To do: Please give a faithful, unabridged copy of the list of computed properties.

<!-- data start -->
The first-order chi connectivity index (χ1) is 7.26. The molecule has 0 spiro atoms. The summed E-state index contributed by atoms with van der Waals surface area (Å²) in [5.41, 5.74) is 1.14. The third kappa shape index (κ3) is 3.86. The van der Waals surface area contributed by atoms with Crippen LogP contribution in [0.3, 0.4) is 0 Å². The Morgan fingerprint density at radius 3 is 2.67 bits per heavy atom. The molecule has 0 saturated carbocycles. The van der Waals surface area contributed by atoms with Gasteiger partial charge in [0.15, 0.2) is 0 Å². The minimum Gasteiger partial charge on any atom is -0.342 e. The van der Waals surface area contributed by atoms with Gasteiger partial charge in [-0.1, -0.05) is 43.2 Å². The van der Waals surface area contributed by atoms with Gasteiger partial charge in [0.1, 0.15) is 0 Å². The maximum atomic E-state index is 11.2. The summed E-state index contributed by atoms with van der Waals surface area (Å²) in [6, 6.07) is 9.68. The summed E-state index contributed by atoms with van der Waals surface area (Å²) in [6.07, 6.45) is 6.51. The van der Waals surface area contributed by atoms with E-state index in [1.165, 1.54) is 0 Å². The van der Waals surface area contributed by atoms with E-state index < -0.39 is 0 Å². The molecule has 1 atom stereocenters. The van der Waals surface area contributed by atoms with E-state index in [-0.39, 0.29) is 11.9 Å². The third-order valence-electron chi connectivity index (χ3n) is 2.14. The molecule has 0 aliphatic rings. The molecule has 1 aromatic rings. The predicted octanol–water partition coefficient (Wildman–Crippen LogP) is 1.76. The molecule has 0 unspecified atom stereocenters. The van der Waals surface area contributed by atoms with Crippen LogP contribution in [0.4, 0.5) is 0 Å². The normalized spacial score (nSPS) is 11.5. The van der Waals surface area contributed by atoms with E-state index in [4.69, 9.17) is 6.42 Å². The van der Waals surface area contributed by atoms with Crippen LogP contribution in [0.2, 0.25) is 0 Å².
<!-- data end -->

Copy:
The first-order chi connectivity index (χ1) is 7.26. The molecule has 0 spiro atoms. The summed E-state index contributed by atoms with van der Waals surface area (Å²) in [5.41, 5.74) is 1.14. The third kappa shape index (κ3) is 3.86. The van der Waals surface area contributed by atoms with Crippen LogP contribution in [0.3, 0.4) is 0 Å². The Morgan fingerprint density at radius 3 is 2.67 bits per heavy atom. The molecule has 0 saturated carbocycles. The van der Waals surface area contributed by atoms with Gasteiger partial charge in [0.15, 0.2) is 0 Å². The minimum Gasteiger partial charge on any atom is -0.342 e. The van der Waals surface area contributed by atoms with Gasteiger partial charge in [-0.1, -0.05) is 43.2 Å². The van der Waals surface area contributed by atoms with Gasteiger partial charge in [0.1, 0.15) is 0 Å². The maximum atomic E-state index is 11.2. The summed E-state index contributed by atoms with van der Waals surface area (Å²) in [6, 6.07) is 9.68. The summed E-state index contributed by atoms with van der Waals surface area (Å²) in [6.07, 6.45) is 6.51. The van der Waals surface area contributed by atoms with E-state index in [1.165, 1.54) is 0 Å². The van der Waals surface area contributed by atoms with E-state index < -0.39 is 0 Å². The molecule has 1 atom stereocenters. The van der Waals surface area contributed by atoms with E-state index in [-0.39, 0.29) is 11.9 Å². The third-order valence-electron chi connectivity index (χ3n) is 2.14. The molecule has 0 aliphatic rings. The molecule has 1 aromatic rings. The predicted octanol–water partition coefficient (Wildman–Crippen LogP) is 1.76. The molecule has 0 unspecified atom stereocenters. The van der Waals surface area contributed by atoms with Crippen LogP contribution in [0.4, 0.5) is 0 Å². The normalized spacial score (nSPS) is 11.5. The van der Waals surface area contributed by atoms with E-state index in [4.69, 9.17) is 6.42 Å². The van der Waals surface area contributed by atoms with Crippen LogP contribution in [0.2, 0.25) is 0 Å².